• Mckenzie lake. We got there just in time for our only rainstorm of the day. Fortunately we were already in swim gear so frantically stuffed our other clothes into the dry bag and dived in. Very refreshing and warmer in that out due to the rain storm. We had a lovely 50mins swimming around and admiring the wonderful setting of the lake. This is one of the main draws for a lot of the visitors to Fraser Island and it finished the day well. The rain shower was very short (about a minute) and it warmed up nicely for when we had to get out.

Another special treat for the day was a scenic flight over Fraser Island. We did  this when offered on a whim as we thought it would be a good way to see the extent of the island. We were glad we did the flight which although short gave a new vantage onto the island that we would have missed otherwise. The length of the beach, inland lakes nestled in the rain forest and sand dunes sweeping over the forest could only really be appreciated from above.


Overall the trip was well worth doing. Although as a day trip we saw just a snapshot of the island and had to cram a lot in it was worth it. It would have been good to be more independent as waiting for others on a trip and sitting around with strangers at lunch is a bit of a drag however for a day, getting our own 4WD or private tour just wasn’t practical. In weather terms we were actually quite lucky. Although it wasn’t gloriously sunny it was clear and the rain held off. Apparently we were just in time too. A day later and the cyclone would have ruined our trip. More on that later.

Our evening involved a whistlestop tour of Hervey Bay where we were staying including seeing many fruit bats, shopping in Woolworths (a supermarket over here) then takeaway pizza. We then had a very early night (in bed at 8:30pm) as we were exhausted from the last few days.

Thursday 19th February – Travel to Noosa

So it seems we are in Queensland at the same time as Cyclone Marcia. Bad planning that. She is due to make land tomorrow in Hervey Bay so we headed off pronto. There was no escaping her preceding storm though so today has been wet. Rain all day. Actually, it did stop for a few minutes at lunch. So rain nearly all day. The rain after lunch more than made up for the slight break though as it has been torrential!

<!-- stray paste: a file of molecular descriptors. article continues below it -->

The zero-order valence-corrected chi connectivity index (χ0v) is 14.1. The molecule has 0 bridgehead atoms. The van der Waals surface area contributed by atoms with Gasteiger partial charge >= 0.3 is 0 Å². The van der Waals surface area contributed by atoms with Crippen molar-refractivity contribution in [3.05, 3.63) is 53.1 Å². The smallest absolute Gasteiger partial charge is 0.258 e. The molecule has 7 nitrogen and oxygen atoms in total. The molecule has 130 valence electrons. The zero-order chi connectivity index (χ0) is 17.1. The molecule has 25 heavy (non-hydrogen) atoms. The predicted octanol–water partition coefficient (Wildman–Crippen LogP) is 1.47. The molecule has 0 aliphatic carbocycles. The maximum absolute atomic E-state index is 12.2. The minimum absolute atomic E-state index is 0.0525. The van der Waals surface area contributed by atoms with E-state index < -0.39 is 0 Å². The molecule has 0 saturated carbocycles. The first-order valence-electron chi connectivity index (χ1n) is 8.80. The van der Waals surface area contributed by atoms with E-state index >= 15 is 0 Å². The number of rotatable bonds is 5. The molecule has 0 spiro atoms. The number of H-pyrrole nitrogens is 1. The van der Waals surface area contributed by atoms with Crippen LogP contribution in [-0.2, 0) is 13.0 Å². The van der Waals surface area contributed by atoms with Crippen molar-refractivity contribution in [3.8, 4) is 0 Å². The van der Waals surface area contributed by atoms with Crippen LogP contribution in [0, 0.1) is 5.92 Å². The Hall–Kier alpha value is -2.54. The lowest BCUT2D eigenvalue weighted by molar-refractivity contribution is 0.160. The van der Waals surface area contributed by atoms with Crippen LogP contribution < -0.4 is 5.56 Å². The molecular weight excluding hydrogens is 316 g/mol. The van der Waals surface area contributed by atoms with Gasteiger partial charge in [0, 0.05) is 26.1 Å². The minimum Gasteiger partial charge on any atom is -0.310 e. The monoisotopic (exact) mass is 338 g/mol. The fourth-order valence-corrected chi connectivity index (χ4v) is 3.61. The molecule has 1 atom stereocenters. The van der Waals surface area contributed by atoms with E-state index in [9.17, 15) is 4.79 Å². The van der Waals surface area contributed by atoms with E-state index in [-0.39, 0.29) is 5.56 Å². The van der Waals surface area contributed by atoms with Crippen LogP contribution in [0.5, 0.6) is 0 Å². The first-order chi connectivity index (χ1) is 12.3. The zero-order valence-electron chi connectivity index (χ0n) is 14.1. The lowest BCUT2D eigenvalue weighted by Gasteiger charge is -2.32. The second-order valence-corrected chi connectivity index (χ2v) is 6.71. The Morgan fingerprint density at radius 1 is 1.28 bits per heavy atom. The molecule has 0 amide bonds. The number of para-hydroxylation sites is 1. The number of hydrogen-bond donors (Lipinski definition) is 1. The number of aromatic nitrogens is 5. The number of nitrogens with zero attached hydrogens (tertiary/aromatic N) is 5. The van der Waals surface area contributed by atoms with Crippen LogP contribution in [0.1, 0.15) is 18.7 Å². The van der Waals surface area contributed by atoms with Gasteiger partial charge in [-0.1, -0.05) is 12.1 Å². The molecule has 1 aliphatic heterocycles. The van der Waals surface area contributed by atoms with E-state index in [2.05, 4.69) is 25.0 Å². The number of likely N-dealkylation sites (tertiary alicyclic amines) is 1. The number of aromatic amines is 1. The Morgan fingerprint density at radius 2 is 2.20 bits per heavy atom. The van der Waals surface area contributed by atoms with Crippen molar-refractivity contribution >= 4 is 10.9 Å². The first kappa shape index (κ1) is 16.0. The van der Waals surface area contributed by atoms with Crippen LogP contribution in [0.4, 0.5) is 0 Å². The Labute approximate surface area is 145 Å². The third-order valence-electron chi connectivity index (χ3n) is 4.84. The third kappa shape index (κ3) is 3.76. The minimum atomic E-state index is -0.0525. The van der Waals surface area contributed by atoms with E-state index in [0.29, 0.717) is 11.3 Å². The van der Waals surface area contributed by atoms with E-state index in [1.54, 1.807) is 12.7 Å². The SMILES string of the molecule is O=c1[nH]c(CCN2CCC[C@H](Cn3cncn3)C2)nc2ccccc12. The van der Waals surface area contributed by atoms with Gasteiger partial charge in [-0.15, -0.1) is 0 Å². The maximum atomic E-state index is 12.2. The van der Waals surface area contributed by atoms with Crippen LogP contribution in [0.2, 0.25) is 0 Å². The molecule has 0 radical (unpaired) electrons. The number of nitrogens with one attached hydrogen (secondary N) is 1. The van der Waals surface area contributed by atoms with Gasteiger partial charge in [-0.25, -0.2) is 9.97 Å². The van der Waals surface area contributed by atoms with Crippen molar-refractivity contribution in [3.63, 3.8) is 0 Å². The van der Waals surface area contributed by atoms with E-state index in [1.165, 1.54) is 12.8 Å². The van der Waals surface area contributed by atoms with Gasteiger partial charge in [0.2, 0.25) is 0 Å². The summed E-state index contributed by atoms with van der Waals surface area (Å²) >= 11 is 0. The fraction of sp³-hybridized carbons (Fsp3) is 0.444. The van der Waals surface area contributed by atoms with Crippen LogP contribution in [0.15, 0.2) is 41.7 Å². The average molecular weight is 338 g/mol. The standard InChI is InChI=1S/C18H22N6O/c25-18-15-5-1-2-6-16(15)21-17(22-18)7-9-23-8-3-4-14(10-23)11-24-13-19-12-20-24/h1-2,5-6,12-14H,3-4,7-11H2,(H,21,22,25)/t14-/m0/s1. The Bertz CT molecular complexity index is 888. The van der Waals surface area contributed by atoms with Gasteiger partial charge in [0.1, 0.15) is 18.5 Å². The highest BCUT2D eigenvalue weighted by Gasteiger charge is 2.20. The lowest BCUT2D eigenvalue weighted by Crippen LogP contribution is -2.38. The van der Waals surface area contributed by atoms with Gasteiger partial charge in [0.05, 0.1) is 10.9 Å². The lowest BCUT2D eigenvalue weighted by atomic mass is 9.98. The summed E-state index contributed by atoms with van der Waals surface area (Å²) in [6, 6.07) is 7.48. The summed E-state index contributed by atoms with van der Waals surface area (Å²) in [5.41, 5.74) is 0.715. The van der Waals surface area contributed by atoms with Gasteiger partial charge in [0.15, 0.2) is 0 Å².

What to do in the rain then? Well we planned to head to Noosa to go to the beach so we carried on with that plan. It was about 2.5 hours drive over all with two stops planned on the way. These were in pretty much the only significant towns on route. Australia does contain a whole lot of nothing!

First stop was Maryborough a heritage town. Lots of interesting buildings. Good to see ye olde Australia. Also many Queenslander style houses. These are raised up to avoid floods (possibly needed in the next few days) and verandas to keep cool on in the heat (probably not this week). We also saw a kangaroo on the way out of town…another Australia site ticked off. Second town was Gympie. In Maryborough we saw a bakehouse and decided pies were in order for lunch. While Gympie doesn’t offer much more than a funny name we did find great pies.

On to Noosa for the afternoon. Staying in the Noosa Sun Motel which is perfect for us even if false advertising as there is no sun here. Nice big room with kitchenette. We chilled out for a bit with a bit of TV and then braved the rain again. In Noosa we wanted to sea the National Park. Rain wasn’t going to stop this so on went running kit and we headed out for 4 miles along the coast.


The forest and rocky coast combined with beaches were well worth seeing even if being battered by the storm rather than bathed in sunshine (Sunshine Coast by name only today). We were far from alone in the rain. There were hundreds of surfers. They were running along with us to get to the best launch spots and would then dive in and tackle the violent surf. It was great to watch but we had no intention to partake. Although very wet it is still warm so we were happy to stand watching. We even had a swim in the pool when we got back to the motel since we were wet anyway!


Not sure what is in store for tomorrow. Australia zoo may not be a good idea so we may head straight to Brisbane. Will have to see what Marcia has planned for tomorrow!


Cyclone arrived but not where we are. We did however get rain. So much rain.

Australia Zoo closed because of flooding.

Couldn’t get to other zoo because roads were flooding and closing fast.

Brisbane sightseeing done in the rain so not much covered.

Parkrun cancelled throughout Queensland.

Train on from Brisbane cancelled.

Overall a bit of a washout.


Fear not though. We have regrouped and tomorrow morning we fly on to the Whitsundays a day early where it is sunny and hot. For now we have booze and tapas.